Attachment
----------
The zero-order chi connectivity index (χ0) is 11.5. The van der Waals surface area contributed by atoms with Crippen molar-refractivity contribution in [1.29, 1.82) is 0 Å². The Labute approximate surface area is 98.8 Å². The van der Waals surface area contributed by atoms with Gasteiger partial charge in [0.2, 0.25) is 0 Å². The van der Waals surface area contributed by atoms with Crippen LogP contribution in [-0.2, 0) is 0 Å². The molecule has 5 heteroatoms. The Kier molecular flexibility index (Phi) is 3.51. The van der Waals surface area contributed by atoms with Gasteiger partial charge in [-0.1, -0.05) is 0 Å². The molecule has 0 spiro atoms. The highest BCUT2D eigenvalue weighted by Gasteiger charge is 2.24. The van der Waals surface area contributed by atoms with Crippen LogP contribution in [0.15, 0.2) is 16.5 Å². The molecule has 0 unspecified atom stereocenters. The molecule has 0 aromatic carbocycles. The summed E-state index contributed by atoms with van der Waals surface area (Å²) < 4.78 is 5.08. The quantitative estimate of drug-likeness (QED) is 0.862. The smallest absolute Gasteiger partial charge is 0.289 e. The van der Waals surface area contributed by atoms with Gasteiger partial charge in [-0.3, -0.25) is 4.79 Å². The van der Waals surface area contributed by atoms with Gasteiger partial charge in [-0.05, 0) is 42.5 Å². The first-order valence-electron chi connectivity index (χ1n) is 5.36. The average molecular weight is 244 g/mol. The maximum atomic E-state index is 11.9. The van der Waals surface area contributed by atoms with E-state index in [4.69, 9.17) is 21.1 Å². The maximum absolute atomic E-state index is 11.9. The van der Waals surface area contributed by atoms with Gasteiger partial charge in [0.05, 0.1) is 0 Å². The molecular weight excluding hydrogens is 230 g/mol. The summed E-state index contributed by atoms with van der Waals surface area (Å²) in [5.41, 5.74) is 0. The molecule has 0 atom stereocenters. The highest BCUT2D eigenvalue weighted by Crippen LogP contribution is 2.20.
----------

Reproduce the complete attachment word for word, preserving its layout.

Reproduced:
The zero-order chi connectivity index (χ0) is 11.5. The van der Waals surface area contributed by atoms with Crippen molar-refractivity contribution in [1.29, 1.82) is 0 Å². The Labute approximate surface area is 98.8 Å². The van der Waals surface area contributed by atoms with Gasteiger partial charge in [0.2, 0.25) is 0 Å². The van der Waals surface area contributed by atoms with Crippen LogP contribution in [-0.2, 0) is 0 Å². The molecule has 5 heteroatoms. The Kier molecular flexibility index (Phi) is 3.51. The van der Waals surface area contributed by atoms with Gasteiger partial charge in [-0.1, -0.05) is 0 Å². The molecule has 0 spiro atoms. The highest BCUT2D eigenvalue weighted by Gasteiger charge is 2.24. The van der Waals surface area contributed by atoms with Crippen LogP contribution in [0.15, 0.2) is 16.5 Å². The molecule has 0 unspecified atom stereocenters. The molecule has 0 aromatic carbocycles. The summed E-state index contributed by atoms with van der Waals surface area (Å²) < 4.78 is 5.08. The quantitative estimate of drug-likeness (QED) is 0.862. The smallest absolute Gasteiger partial charge is 0.289 e. The van der Waals surface area contributed by atoms with Gasteiger partial charge in [-0.3, -0.25) is 4.79 Å². The van der Waals surface area contributed by atoms with Gasteiger partial charge in [-0.05, 0) is 42.5 Å². The first-order valence-electron chi connectivity index (χ1n) is 5.36. The average molecular weight is 244 g/mol. The maximum atomic E-state index is 11.9. The van der Waals surface area contributed by atoms with E-state index in [4.69, 9.17) is 21.1 Å². The maximum absolute atomic E-state index is 11.9. The van der Waals surface area contributed by atoms with Gasteiger partial charge in [0.05, 0.1) is 0 Å². The molecular weight excluding hydrogens is 230 g/mol. The summed E-state index contributed by atoms with van der Waals surface area (Å²) in [5.41, 5.74) is 0. The molecule has 0 atom stereocenters. The highest BCUT2D eigenvalue weighted by Crippen LogP contribution is 2.20.